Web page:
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  • WisBar News
    November 05, 2013

    Reporter Did Not Invade Privacy, Bus Driver’s Emotional Distress Claim Fails

    Nov. 5, 2013 – An investigative reporter who uncovered criminal records of school bus drivers in Milwaukee and highlighted one driver's prior prostitution conviction in a news broadcast did not violate her privacy rights, a state appeals court has ruled.

    Investigative reporter Robert Koebel was working for TMJ-4’s “I-team” when he obtained a list of bus drivers working for the Milwaukee Public School District.

    Then, the “I-team” began digging into their backgrounds, searching for details that may lead to an explosive news broadcast about children’s safety. Eventually, the “I-team” highlighted three bus drivers with criminal records, including bus driver Melissa Dumas.

    Koebel uncovered details from police reports that highlighted her previous misdemeanor prostitution conviction, and confronted and questioned her on camera about it.

    The report noted that Dumas had been fired after Koebel confronted MPS officials about her prior conviction. After the broadcast, Dumas filed suit for invasion of privacy, infliction of emotional distress, and interference with a contractual relationship.

    Koebel and his employer, Journal Communications Inc., argued that the privacy claim should be dismissed because the information highlighted was public record.

    Dumas’s other claims should be barred, they argued, because the First Amendment right to free speech allows individuals to make true statements on public matters.

    The trial court, after allowing limited discovery on the issue of whether Koebel obtained the information through public records, granted summary judgment in favor of Koebel.

    In Dumas v. Koebel, 2013AP365 (Nov. 5, 2013), a three-judge panel for the District I Court of Appeals affirmed. The panel concluded that discovery was properly limited, the information was public record and Koebel’s report was a “matter of public concern.”

    Dumas’s counsel wanted to depose Koebel on issues related to “editorial judgment,” including the use of so-called “ambush journalism” in investigative reporting. Koebel had successfully limited discovery to the issue of whether Koebel used public records.

    The appeals panel concluded the trial court properly limited discovery, in part because Dumas did not provide examples of what she might find if discovery was not limited.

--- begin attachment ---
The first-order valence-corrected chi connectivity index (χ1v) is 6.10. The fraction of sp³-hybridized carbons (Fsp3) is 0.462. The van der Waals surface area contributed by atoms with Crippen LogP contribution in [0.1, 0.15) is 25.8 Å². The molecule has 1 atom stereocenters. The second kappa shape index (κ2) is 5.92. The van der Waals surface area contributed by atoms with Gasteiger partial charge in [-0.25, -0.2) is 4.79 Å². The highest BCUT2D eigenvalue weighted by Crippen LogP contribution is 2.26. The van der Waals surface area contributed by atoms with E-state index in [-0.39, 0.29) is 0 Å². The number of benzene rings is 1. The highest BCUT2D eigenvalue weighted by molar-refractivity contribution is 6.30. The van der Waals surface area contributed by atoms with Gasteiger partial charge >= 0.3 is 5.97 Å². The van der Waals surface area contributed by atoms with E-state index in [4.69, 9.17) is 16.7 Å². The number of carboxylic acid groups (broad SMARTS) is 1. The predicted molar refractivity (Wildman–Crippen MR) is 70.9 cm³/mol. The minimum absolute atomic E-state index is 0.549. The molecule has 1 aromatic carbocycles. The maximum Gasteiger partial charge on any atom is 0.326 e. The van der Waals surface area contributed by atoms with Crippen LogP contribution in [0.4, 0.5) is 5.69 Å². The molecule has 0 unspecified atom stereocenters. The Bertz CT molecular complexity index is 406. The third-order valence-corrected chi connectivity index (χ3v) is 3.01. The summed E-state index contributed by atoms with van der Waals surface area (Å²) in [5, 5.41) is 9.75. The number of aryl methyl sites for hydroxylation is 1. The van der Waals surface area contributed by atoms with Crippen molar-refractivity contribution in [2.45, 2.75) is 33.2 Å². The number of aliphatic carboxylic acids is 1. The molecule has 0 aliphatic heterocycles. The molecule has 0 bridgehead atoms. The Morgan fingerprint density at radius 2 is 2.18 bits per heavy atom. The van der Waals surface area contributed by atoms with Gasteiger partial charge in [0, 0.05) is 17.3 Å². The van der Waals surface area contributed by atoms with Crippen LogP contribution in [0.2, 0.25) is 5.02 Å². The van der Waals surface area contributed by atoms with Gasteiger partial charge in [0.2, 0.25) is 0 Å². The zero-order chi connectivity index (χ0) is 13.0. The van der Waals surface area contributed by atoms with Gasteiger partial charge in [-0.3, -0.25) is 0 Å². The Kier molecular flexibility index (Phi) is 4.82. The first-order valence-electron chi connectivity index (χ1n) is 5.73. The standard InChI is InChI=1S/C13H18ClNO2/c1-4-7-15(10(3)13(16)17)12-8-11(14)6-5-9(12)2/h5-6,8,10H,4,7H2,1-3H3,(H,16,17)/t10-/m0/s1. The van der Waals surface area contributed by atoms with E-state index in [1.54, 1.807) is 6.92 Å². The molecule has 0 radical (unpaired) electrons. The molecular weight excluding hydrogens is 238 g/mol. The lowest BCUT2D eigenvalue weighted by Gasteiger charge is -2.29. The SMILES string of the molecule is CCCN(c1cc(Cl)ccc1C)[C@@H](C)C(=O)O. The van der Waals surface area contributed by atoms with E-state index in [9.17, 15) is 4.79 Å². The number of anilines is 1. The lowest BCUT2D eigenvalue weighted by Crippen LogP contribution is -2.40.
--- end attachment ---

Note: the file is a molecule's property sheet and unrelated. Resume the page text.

The invasion of privacy claim failed, the panel ruled, because “Dumas’ name was a matter of public record.” The panel rejected Dumas’s argument that MPS had a duty to keep her name confidential under state statute protecting certain employee information.

    The appeals panel also agreed that Dumas’ emotional distress and contract interference claims were barred by the First Amendment right to free speech, which can serve as a defense to tort suits if the speech at issue was a matter of public concern.

    “In the broadcast, details of Dumas’ misdemeanor conviction and other arrests appeared as part of a story about individuals with convictions being entrusted with the safe transport of children,” wrote Judge Patricia Curley for the three-judge panel.

    “While the information aired about Dumas was undoubtedly embarrassing, we conclude that it was a matter of public concern,” wrote Judge Patricia Curley. “[W]hether public school bus drivers have criminal histories is a matter of public concern.”

    The appeals panel found support for its conclusion in the U.S. Supreme Court case of Snyder v. Phelps, 131 S. Ct. 1207 (2011), the high-profile case involving Baptist picketers with provocative anti-gay signs who rallied near a U.S. Marine’s funeral.

    The Marine’s family sued for emotional distress. The Court ruled that picketers invoked “matters of public import,” even if their speech fell “short of refined social or political commentary.” Like in Snyder, the panel found that Koebel’s report was “salacious” but highlighted an important public issue about bus drivers with criminal histories.

    The panel rejected Dumas’s claim that under Hustler Magazine Inc. v. Falwell, 485 U.S. 46 (1988), “the First Amendment may serve as a defense against intentional infliction of emotional distress claims only in cases involving public figures.”

    “[W]hile the Hustler case did deal with a public figure … as we have already seen by examining Snyder, the issue before us – whether a defendant’s speech is a matter of public concern – is not so limited,” Judge Curley explained.

    Related Article

    Investigative TV Reporter Did Not Defame Alleged Scammer, Appeals Court Rules WisBar News, Oct. 17, 2013. 

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